In the less than two years of its existence, Luckin Coffee has grown at astonishingly high speed. Due to its aggressive expansion, the company sold more than 85 million cups of coffee to 12 million customers last year and has more than 2000 outlets, which are expected to reach 4500 by the end of 2019, beating Starbucks, which plans to have 4,121 stores by then. Although Luckin’s increasing losses are controversial due to its strategy to gain market share, and also because of questions about its future prospects, no one can deny that its innovative business model which focuses on smaller stores, technology, and speedy delivery, especially appeals to the younger generation, and indeed puts immense pressure on the firmly rooted coffee giant - Starbucks. In this article, we will look at how Luckin uses the New Retail strategy to challenge Starbucks and even disrupt the coffee industry.
Who is the main competitor of Luckin Coffee?
Starbucks has dominated China’s coffee scene since entering the second-largest market two decades ago, and the up-and-coming Luckin is considered to be the toughest rival for Starbucks ever. They differ in many aspects. While Starbucks offers the warmth and service of cafes designed as a "third space" between home and office, Luckin is about efficiency: its outlets are cashless; customers order in advance through the App and then pick the order up in the store, without having to wait, or by delivery within 18 minutes. The Chinese consumers' reliance on food delivery has prompted Starbucks to adjust its strategy: In September 2018, Starbucks partnered with Alibaba to integrate its virtual store into all properties of the Alibaba Group. These included the launch of the delivery services on the Ele.me platform for the delivery of food and the creation of delivery kitchens in the Hema supermarket.
Another essential part of Luckin’s strategy is the steep discounts that make the price affordable for most users.
In May 2018, Luckin unveiled a new brand strategy called “Any Moment”. There are currently four types of Luckin coffee shops, including large, fancy flagship stores, small and medium-sized stores with seating, pickup stores in office buildings and delivery kitchens. They aim to meet the diverse needs of customers with a combination of delivery service and lower prices. By collaborating with other brands, Luckin has opened stores in places where many of its competitors have not been able to enter, such as the Forbidden City, the Mercedes Benz headquarters in Beijing and even the carriages of high-speed trains. Nevertheless, Luckin’s ambition is not just to expand its presence in brick-and-mortar retailing to reach more potential consumers. Luckin is also enriching the product range. Apart from various kinds of beverages such as coffee, milk and juice, there are snacks as well as light meals such as sandwiches, salads and so on. Luckin is taking the initiative to drive innovation, not just emulating its predecessor Starbucks.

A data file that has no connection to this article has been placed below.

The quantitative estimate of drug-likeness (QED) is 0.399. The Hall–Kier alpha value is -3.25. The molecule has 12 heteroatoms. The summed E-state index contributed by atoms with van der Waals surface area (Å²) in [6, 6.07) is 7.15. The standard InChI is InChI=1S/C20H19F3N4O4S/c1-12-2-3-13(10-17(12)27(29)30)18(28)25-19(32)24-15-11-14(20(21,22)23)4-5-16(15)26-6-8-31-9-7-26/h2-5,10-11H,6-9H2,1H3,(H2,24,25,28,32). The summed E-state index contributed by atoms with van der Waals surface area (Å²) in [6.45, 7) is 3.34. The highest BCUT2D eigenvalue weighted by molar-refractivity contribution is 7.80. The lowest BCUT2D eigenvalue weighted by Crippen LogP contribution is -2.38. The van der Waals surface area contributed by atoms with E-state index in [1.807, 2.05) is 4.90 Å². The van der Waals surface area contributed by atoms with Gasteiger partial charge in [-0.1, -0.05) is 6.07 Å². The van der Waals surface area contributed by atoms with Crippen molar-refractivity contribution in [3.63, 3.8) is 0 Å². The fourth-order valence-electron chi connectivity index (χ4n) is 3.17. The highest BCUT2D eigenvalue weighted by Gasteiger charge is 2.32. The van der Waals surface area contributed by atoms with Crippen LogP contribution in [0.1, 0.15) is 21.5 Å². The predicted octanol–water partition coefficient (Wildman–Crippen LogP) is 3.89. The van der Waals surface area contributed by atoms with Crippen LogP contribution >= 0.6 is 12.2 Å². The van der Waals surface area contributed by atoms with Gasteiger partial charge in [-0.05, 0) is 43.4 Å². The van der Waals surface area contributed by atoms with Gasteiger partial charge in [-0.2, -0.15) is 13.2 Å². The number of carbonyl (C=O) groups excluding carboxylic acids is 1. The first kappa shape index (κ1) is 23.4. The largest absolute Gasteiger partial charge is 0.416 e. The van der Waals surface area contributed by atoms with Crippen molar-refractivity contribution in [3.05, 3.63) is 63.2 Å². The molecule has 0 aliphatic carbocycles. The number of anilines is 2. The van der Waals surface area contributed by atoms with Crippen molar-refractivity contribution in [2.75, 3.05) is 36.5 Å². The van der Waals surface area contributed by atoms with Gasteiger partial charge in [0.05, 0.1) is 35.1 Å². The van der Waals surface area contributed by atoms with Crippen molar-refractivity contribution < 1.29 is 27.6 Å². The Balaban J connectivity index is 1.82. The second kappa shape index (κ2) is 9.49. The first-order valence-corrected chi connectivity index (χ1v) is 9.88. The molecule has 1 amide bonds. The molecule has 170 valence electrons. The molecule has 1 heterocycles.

Why is the coffee industry the first to enter New Retail?
New Retail, which combines online and offline retail with data and technology, was first proposed by Jack Ma in 2016. Luckin Coffee is the first coffee brand to employ this advanced concept. Why does the New Retail strategy work well with the coffee business? Here are a few reasons.
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First, the consumption of coffee in China is growing exponentially with annual growth of 20%, well above the global average of 2%. According to statistics, people in European countries drink an average of 750 cups of coffee a year, Americans 400, and Koreans and Japanese 300. In contrast, Chinese consume only 5 cups a year. In other words, the coffee market in China will have tremendous growth potential in the future.
Also, coffee is an “ideal alternative for online promotion”. It is light-weight, in high demand, high profit margins, and is particularly suited to the tastes of the younger generation and middle classes looking for light luxury. Coffee is a perfect element to reach the population with a relatively high consumption potential.
China is traditionally associated with tea drinking, but Starbucks has contributed significantly to popularising the coffee culture in this country. The Chairman of Luckin Coffee said the first coffee brand that Chinese people know about is most likely Starbucks, but the first cup of coffee they have might not be. There are still abundant opportunities for the later competitor because the average Starbuck price of RMB30 may be too expensive.
The expansion of Luckin is expected to continue in 2019, accompanied by pressure on suspicion of a loss-making discount strategy. Will the New Retail model put Luckin on the road to success? The next big questions are how to retain customers when prices rise again after the end of the promotion, and how long the model has to be subsidised.
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